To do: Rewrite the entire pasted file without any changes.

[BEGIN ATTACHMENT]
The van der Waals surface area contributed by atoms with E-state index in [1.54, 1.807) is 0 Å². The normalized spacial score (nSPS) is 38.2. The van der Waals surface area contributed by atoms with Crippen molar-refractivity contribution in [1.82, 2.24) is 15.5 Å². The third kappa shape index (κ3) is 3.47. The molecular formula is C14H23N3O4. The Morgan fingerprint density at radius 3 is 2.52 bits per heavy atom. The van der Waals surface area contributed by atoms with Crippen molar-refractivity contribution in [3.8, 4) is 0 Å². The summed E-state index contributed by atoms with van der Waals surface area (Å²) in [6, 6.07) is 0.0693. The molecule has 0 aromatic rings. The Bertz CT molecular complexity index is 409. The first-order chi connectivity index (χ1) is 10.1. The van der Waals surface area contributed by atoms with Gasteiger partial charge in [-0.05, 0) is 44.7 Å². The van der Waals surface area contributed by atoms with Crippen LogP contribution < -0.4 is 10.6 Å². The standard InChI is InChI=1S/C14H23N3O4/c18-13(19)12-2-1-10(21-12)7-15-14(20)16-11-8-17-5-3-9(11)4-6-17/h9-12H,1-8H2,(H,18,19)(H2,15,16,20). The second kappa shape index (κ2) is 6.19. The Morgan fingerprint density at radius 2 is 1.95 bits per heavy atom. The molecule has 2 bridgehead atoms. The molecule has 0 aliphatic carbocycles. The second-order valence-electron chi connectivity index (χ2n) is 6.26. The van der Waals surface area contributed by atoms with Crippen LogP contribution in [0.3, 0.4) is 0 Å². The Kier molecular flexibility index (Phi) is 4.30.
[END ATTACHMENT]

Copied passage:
The van der Waals surface area contributed by atoms with E-state index in [1.54, 1.807) is 0 Å². The normalized spacial score (nSPS) is 38.2. The van der Waals surface area contributed by atoms with Crippen molar-refractivity contribution in [1.82, 2.24) is 15.5 Å². The third kappa shape index (κ3) is 3.47. The molecular formula is C14H23N3O4. The Morgan fingerprint density at radius 3 is 2.52 bits per heavy atom. The van der Waals surface area contributed by atoms with Crippen molar-refractivity contribution in [3.8, 4) is 0 Å². The summed E-state index contributed by atoms with van der Waals surface area (Å²) in [6, 6.07) is 0.0693. The molecule has 0 aromatic rings. The Bertz CT molecular complexity index is 409. The first-order chi connectivity index (χ1) is 10.1. The van der Waals surface area contributed by atoms with Gasteiger partial charge in [-0.05, 0) is 44.7 Å². The van der Waals surface area contributed by atoms with Crippen LogP contribution < -0.4 is 10.6 Å². The standard InChI is InChI=1S/C14H23N3O4/c18-13(19)12-2-1-10(21-12)7-15-14(20)16-11-8-17-5-3-9(11)4-6-17/h9-12H,1-8H2,(H,18,19)(H2,15,16,20). The second kappa shape index (κ2) is 6.19. The Morgan fingerprint density at radius 2 is 1.95 bits per heavy atom. The molecule has 2 bridgehead atoms. The molecule has 0 aliphatic carbocycles. The second-order valence-electron chi connectivity index (χ2n) is 6.26. The van der Waals surface area contributed by atoms with Crippen LogP contribution in [0.3, 0.4) is 0 Å². The Kier molecular flexibility index (Phi) is 4.30.